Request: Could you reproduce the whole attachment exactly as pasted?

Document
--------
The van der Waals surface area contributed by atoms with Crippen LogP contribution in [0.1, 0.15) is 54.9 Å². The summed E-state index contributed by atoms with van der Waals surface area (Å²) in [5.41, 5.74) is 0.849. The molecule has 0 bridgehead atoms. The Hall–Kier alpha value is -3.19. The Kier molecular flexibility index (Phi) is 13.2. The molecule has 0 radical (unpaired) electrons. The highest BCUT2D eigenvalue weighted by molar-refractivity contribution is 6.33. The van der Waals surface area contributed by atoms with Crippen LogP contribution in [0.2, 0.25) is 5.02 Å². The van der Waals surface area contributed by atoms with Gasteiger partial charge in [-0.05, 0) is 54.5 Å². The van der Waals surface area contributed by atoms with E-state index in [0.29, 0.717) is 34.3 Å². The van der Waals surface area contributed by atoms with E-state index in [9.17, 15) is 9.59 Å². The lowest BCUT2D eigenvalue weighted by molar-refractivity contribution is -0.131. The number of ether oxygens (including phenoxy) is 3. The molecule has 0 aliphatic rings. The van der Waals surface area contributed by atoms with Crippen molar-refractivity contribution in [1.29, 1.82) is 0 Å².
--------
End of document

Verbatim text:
The van der Waals surface area contributed by atoms with Crippen LogP contribution in [0.1, 0.15) is 54.9 Å². The summed E-state index contributed by atoms with van der Waals surface area (Å²) in [5.41, 5.74) is 0.849. The molecule has 0 bridgehead atoms. The Hall–Kier alpha value is -3.19. The Kier molecular flexibility index (Phi) is 13.2. The molecule has 0 radical (unpaired) electrons. The highest BCUT2D eigenvalue weighted by molar-refractivity contribution is 6.33. The van der Waals surface area contributed by atoms with Crippen LogP contribution in [0.2, 0.25) is 5.02 Å². The van der Waals surface area contributed by atoms with Gasteiger partial charge in [-0.05, 0) is 54.5 Å². The van der Waals surface area contributed by atoms with E-state index in [0.29, 0.717) is 34.3 Å². The van der Waals surface area contributed by atoms with E-state index in [9.17, 15) is 9.59 Å². The lowest BCUT2D eigenvalue weighted by molar-refractivity contribution is -0.131. The number of ether oxygens (including phenoxy) is 3. The molecule has 0 aliphatic rings. The van der Waals surface area contributed by atoms with Crippen molar-refractivity contribution in [1.29, 1.82) is 0 Å².